One

We vastly underestimate the power of one…the difference that one can make.  I was reminded today after receiving a nice card in the mail recently from a visit the visitation team I am a part of made.  The person wasn't home that night, but we left some CD's and a magazine and a note that we came by.  One visit made a difference to someone.

What would happen if…

We gave one percent more to the cause of Christ through the church to use to reach one more person for Jesus;

We gave up one snack food item each day and gave that one dollar to feed the hungry;

We asked God for victory over one area this coming year in which we struggle;

We made one visit or call or wrote one letter or email to someone we didn't see at church last week;

We woke up one minute earlier each day than the day before for one month and gave that time to study and prayer

God can use one…YOU…and me…to make a difference for the Kingdom!  Let's do that today!

Is It Necessary?

I came to a sad realization today.  I was cleaning out my closet because the rod in the closet decided to give way.  That was a disaster a couple years in the making as it gave way under the weight of clothing never worn.  As I sorted through clothing today, I realized…I am giving away more clothing than most people in many countries might ever own in their lifetime.

How does that happen?  How do you slowly and subtly become overrun by things you thought you needed at the time but found that you have not used in forever?

I don't see myself as a kind of person that needs a new pair of shoes every week or a new pair of slacks and a shirt for every occasion, but, sure enough, my poor closet rod collapsed under the weight of that which was not necessary.

That seems how our lives can get if we are not careful.  Paul admonishes us to make "…the most of our time…" (Eph 5:16).  With such precious little time, we must make the most of every moment, and to be sure that our lives don't collapse under the weight of that which is not needed.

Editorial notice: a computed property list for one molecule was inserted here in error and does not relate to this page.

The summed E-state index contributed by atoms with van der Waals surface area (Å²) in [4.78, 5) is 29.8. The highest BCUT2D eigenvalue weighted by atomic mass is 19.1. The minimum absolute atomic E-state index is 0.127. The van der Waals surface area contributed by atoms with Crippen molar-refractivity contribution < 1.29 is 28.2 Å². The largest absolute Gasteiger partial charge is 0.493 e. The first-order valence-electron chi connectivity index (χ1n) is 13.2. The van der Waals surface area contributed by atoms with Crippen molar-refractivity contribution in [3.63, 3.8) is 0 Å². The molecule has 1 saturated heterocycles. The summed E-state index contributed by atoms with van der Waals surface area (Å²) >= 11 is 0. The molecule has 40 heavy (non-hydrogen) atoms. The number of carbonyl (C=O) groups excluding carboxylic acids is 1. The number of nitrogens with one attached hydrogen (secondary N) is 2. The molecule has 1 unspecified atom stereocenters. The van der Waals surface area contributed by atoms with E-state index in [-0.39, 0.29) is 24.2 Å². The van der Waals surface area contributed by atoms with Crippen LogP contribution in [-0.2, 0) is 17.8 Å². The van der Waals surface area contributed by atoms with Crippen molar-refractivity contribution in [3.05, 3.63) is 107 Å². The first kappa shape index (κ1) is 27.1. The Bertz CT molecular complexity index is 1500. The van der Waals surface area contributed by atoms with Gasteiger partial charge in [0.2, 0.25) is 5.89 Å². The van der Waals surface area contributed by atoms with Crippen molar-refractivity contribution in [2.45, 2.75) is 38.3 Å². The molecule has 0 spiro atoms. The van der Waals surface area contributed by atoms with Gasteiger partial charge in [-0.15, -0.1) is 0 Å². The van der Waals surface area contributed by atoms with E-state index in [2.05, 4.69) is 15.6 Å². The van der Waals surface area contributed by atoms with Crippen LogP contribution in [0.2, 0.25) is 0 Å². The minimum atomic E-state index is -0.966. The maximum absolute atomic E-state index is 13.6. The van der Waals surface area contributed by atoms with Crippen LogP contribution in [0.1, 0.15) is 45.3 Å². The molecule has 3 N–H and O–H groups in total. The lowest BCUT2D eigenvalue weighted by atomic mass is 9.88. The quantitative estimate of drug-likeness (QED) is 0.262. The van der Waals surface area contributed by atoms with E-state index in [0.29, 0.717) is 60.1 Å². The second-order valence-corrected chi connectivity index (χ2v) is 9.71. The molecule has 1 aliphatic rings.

Live Responsibly

Recently, I was listening to an ad on the radio for Miller Light Beer.  At the end of the ad, when the announcer is speaking a thousand miles an hour to get all the important information in, I was suprized  by the last line he spoke….live responsibly.  I am used to beer companies telling me to drink responsibly in their ads, but not to live responsibly.

It is good advice, borrowed from the apostle Paul in his letter to the Ephesians.  In chapter 5, he wrote:

 "Be very careful, then, how you live—not as unwise but as wise, making the most of every opportunity, because the days are evil. Therefore do not be foolish, but understand what the Lord's will is. Do not get drunk on wine, which leads to debauchery. Instead, be filled with the Spirit. Speak to one another with psalms, hymns and spiritual songs. Sing and make music in your heart to the Lord, always giving thanks to God the Father for everything, in the name of our Lord Jesus Christ.  Submit to one another out of reverence for Christ" (Eph 5:15-21, NIV).